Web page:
May 3 2015 Latest news:
By VICTORIA LEGGETT, Education correspondent
Tuesday, May 8, 2012
Just days before City Academy Norwich finally takes control of its new £21m school, the Evening News has been given an exclusive first look around the completed building.
Contractors who have been working on the project for 16 months are finally moving in furniture and making the finishing touches to the three-storey site. On Monday, construction company Kier will sign the building over to the school.
During a tour, City Academy principal David Brunton said: “I think, to be perfectly frank, it has exceeded my hopes. The students can’t wait to get in here. It’s every day now they’re asking me ‘Sir, when are we going in?’ They’re really keen.”
From Monday, school staff will be able to go to the site without the need for hard hats and protective shoes.
It will allow teachers and support staff to look at how the building will work in practical terms – where registers will be stored or whether a book shelf needs to be moved – and make any changes needed ahead of students beginning to move over from the old Earlham High School site in June.
Mr Brunton said: “We weren’t meant to be in until September but we’re going in early. It gives us six weeks of being in there and learning about it before the summer holidays. When the students are not here, we can tweak and fine tune.”
But already it is possible to imagine how the academy will look with desks, chairs, beanbags and even sewing machines now being put in place ready for the move.
Murals have been painted on the walls and each of the classrooms bears the name of one of the school’s four houses – discovery, leadership, creativity and values.
And the community wing of the building, which includes a dance and movement studio, a gym, and a sports hall, is all ready for its new equipment, which will be accessible to clubs and individuals in the Earlham area.
The academy features a large open atrium at the back of the school, looking out on to the woods behind it, with two curving walkways leading to classrooms on the first and second floors.
Each faculty – linked to each of the four houses – has its own “break-out space” which will allow students to venture out of their rooms and learn in a more flexible environment.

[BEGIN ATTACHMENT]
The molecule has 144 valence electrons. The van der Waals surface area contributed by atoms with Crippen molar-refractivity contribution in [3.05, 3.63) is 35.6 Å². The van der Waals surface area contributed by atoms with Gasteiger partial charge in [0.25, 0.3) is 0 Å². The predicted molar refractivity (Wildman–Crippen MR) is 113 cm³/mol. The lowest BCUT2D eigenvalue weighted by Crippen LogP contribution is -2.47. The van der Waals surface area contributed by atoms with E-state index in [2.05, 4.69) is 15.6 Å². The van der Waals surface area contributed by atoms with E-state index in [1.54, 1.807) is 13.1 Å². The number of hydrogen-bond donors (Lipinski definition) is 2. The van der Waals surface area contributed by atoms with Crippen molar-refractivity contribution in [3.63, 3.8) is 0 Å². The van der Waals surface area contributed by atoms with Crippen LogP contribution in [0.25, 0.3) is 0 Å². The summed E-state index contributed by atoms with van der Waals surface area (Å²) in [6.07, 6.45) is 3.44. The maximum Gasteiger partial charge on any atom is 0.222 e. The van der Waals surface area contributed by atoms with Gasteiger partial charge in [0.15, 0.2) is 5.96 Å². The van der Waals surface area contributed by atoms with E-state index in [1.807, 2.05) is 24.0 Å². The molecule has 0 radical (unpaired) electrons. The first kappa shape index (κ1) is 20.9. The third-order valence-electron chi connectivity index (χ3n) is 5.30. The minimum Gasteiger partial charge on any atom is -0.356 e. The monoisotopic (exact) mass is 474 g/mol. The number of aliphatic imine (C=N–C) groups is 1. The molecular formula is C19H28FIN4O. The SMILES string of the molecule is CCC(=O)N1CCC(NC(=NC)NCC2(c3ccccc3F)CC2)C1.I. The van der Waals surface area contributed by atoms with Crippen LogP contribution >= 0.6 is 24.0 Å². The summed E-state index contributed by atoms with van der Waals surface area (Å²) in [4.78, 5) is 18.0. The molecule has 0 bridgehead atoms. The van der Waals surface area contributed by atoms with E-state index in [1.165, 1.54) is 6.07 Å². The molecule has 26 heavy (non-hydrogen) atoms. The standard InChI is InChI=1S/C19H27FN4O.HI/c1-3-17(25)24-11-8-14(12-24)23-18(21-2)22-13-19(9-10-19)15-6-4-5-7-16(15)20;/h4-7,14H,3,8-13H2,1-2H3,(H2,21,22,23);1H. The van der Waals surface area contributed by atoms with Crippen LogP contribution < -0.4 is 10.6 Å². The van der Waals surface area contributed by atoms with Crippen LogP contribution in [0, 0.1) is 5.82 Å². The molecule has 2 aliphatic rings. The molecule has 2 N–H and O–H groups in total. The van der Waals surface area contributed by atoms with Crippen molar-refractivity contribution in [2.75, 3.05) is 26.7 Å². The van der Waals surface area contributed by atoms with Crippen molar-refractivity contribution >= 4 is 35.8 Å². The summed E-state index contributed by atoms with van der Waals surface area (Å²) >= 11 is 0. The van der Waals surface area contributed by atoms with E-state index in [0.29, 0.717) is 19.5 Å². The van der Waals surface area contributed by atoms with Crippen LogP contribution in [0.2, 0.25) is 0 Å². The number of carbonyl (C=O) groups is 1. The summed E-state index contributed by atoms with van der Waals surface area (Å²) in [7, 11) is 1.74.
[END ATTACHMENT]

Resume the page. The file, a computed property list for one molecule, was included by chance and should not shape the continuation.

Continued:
Technology rooms feature both domestic kitchens for traditional food technology lessons and industrial-standard equipment – opposite the school’s own kitchen for lunchtimes – for vocational courses.
And radio studios, a television studio, and music rehearsal rooms will encourage students to get involved with the creative arts.
Principal Mr Brunton admitted the mixed-sex “anti-bullying toilets”, which open out straight on to the corridors with no doors and will be used by both students and staff, could prove a controversial feature.
He said: “Staff, students, boys, girls – everyone using the same facilities. They will all be monitored by camera.
“There’s been a little bit of concern when they have hard about it but when they’ve seen it there’s been a lot less concern.”
Chris Lowe, project manager for Kier, said he was pleased with the way the major project had progressed and was excited to see it all coming together.
He added: “The passion of what the academy wanted to put in here came across really well. It’s helped us understand what we were building more than ever before.”
The contractors are now working on the landscaping outside the main school building, which will include a pond, raised beds to be tended by students, and a number of “outdoor classrooms”.
Demolition of the old Earlham High School building will begin at the end of July once students start their summer holidays.
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